Flame Point Ragdoll Health and Care
Ragdoll cats are generally healthy. Flame coloring in this breed has not been linked to any specific health problems. In fact, Ragdolls are known to live well into their teens with good care and regular veterinary checks. But, like any cat breed, they can be prone to certain problems. Here are some health issues that you might want to look out for:
- Hypertrophic Cardiomyopathy
- Kidney disease
- Heart problems
You can help your Ragdoll live a longer life by ensuring they have a nutritious, balanced diet, regular veterinary care, and come from a reputable breeder who health tests their cats.
Are Flame Point Ragdolls Good Family Pets?
The Ragdoll cat breed is known for their suitability as a family pet or a companion for individuals with lots of time and love to give. Ragdolls aren’t as clingy or vocal as some breeds, but are happy to spend lots of their time with you. They’re equally happy on your lap and playing games at your feet.
Ragdolls are very curious cats that love exploring the world. But, because they are so intelligent and playful, they have high mental stimulation needs. So, you’ll have to dedicate time every day to playing with your flame point.
Despite their long fur, Ragdolls don’t have extraordinary high grooming needs. But, you will need to occasionally brush them. They’ll need a balanced, nutritious diet.
Finding a Flame Point Ragdoll Kitten
Flame point Ragdolls may also be sold under the label red point Ragdolls. So, if your heart is set on this coloring, include both terms in your searches. It’s important to choose a good breeder to reduce the chance of health problems like hypertrophic cardiomyopathy. The best breeders will complete health tests before breeding their cats.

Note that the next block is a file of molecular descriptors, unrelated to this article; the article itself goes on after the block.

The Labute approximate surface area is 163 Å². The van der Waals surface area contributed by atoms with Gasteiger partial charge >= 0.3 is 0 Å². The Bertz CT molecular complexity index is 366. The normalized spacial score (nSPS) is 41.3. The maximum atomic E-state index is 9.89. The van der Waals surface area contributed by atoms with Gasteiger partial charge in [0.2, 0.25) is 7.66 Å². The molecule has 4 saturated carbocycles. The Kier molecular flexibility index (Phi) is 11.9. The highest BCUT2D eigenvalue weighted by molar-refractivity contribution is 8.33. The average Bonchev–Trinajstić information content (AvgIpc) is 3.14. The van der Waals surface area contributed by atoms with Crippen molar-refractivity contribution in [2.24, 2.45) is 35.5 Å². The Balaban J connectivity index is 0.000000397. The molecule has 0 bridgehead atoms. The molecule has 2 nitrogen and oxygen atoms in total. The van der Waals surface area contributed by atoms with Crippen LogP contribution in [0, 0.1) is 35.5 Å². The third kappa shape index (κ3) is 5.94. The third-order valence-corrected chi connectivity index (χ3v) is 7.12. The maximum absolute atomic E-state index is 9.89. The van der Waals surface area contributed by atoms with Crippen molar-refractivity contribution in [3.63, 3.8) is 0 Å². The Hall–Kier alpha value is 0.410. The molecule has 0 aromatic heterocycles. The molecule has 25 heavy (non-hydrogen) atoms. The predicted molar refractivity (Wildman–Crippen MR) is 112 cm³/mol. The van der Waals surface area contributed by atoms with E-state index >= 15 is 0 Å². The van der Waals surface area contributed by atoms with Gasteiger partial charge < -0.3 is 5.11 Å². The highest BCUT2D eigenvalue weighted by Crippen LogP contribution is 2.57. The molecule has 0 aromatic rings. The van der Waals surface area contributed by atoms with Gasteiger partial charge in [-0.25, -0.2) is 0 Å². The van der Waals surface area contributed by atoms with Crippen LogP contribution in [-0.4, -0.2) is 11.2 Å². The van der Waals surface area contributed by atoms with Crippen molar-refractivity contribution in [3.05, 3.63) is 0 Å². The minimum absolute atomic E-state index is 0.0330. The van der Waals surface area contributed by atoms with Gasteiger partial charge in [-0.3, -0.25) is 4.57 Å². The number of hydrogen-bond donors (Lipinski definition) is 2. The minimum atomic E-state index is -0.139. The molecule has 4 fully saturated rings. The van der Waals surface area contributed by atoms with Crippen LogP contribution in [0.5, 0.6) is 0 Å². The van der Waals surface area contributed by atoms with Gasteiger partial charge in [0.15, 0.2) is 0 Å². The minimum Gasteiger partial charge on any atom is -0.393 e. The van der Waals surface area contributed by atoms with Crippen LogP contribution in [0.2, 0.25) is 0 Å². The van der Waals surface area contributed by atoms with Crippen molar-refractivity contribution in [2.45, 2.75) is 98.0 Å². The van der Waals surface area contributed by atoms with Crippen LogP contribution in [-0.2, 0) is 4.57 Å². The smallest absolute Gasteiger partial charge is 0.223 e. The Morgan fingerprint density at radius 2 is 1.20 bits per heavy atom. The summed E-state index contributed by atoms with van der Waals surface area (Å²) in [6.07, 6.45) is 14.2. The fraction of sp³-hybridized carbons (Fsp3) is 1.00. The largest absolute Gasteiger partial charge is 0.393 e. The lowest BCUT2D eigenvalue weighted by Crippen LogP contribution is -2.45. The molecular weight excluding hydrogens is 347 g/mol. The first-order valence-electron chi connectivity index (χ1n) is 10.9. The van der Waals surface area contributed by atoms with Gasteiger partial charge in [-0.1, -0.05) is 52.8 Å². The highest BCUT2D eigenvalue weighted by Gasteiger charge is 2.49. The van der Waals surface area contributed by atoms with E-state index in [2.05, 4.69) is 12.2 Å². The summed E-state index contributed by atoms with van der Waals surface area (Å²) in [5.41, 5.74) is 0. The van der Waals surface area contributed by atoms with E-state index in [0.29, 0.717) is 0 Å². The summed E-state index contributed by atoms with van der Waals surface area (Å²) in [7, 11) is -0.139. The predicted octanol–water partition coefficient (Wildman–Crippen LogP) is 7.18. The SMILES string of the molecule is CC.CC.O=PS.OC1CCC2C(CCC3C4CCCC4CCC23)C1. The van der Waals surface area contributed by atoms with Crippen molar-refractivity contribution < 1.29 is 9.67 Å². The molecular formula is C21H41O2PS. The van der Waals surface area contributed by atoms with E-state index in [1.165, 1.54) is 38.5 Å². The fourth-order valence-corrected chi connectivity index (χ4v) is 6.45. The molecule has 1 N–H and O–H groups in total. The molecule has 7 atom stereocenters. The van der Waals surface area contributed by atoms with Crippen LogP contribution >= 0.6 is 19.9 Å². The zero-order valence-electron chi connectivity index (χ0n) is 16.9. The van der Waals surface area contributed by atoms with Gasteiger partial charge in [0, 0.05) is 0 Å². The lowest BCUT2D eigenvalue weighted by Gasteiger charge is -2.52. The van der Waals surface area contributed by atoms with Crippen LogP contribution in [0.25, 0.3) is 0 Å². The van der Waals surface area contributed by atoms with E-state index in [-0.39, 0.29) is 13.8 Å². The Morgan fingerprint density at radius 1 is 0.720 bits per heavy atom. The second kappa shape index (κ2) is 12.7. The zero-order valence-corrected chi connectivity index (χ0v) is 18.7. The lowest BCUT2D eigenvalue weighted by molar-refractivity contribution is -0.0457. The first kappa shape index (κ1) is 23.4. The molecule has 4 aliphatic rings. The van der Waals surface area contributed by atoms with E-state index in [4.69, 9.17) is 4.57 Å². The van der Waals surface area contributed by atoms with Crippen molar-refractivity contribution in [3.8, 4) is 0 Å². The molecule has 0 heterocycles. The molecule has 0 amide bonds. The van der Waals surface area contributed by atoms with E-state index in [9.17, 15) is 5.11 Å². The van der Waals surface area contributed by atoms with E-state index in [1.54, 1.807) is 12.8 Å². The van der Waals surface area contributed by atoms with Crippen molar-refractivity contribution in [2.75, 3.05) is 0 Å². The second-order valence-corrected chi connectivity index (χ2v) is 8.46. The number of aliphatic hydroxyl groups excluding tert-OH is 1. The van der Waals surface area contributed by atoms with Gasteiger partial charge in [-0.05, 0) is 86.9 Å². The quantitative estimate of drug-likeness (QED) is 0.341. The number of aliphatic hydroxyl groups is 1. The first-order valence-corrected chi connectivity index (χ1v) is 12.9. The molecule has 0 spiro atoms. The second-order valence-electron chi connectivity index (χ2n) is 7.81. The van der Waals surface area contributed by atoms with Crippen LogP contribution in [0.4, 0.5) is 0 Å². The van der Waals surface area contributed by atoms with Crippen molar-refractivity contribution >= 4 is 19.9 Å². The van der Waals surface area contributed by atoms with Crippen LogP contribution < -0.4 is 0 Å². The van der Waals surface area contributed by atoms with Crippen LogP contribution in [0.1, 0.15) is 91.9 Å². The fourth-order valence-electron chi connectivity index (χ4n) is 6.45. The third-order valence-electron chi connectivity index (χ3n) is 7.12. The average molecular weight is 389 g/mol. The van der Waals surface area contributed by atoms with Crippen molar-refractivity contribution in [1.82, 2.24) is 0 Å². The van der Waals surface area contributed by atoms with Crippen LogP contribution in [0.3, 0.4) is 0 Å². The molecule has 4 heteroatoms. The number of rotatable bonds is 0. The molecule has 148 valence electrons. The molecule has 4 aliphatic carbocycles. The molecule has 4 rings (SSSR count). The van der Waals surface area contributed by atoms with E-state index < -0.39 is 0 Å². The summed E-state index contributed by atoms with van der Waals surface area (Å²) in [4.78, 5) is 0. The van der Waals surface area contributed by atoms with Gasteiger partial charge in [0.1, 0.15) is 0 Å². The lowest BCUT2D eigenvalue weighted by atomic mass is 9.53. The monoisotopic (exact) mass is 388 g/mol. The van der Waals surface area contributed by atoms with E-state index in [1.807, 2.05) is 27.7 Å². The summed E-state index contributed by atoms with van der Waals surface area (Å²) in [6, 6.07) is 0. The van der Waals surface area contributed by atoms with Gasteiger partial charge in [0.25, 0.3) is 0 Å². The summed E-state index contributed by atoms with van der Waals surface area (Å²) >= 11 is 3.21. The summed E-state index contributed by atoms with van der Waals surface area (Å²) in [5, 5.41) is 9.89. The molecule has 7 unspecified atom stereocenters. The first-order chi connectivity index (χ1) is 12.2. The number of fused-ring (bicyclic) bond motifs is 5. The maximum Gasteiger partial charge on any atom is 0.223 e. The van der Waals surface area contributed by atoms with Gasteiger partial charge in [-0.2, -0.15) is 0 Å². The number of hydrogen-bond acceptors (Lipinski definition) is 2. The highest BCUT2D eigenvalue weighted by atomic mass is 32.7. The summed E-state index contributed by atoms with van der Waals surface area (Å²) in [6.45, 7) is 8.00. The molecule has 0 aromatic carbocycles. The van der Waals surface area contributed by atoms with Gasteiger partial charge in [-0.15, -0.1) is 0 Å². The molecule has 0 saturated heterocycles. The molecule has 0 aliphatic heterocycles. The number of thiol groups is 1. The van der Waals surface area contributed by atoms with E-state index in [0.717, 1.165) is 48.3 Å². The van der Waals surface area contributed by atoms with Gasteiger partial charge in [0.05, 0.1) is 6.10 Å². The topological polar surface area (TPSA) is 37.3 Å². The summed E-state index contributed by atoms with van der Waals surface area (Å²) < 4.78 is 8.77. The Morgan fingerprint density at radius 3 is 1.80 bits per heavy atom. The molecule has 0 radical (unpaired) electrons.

Prices for flame points will vary on a number of factors. This includes location, demand, other colors in the litter, pedigree, and so on. As an average, prices tend to range between $1000 and $2000, but some kittens may fall slightly outside of this range.
Ragdoll kittens are all born white, but their color will start to show as they grow. By the time they come home with you, they will be showing some color, but this pigmentation will continue to develop and deepen over time.
Flame Point Ragdoll Cat
Do you have a red Ragdoll cat at home? Or, are you still choosing which type of Ragdoll you want to welcome to your family? We would love to hear about your experiences with this popular breed in the comments below!
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References and Resources
- The International Cat Association
- The Cat Fanciers’ Association
- O’Neill, D. (et al), ‘Longevity and Mortality of Cats Attending Primary Care Veterinary Practices in England’, Journal of Feline Medicine and Surgery (2015)
- Meurs, K. (et al), ‘A Substitution Mutation in the Myosin Binding Protein C Gene in Ragdoll Hypertrophic Cardiomyopathy’, Genomics (2007)
- Paepe, D. (et al), ‘Prospective Evaluation of Healthy Ragdoll Cats for Chronic Kidney Disease by Routine Laboratory Parameters and Ultrasonography’, Journal of Feline Medicine and Surgery (2013)
- Borgeat, K. (et al), ‘Association of the Myosin Binding Protein C3 Mutation (MYBPC3 R820W) with Cardiac Death in a Survey of 236 Ragdoll Cats’, Journal of Veterinary Cardiology (2014)
- Paepe, D. (et al), ‘Screening of Ragdoll Cats for Kidney Disease: A Retrospective Evaluation’, Journal of Small Animal Practice (2012)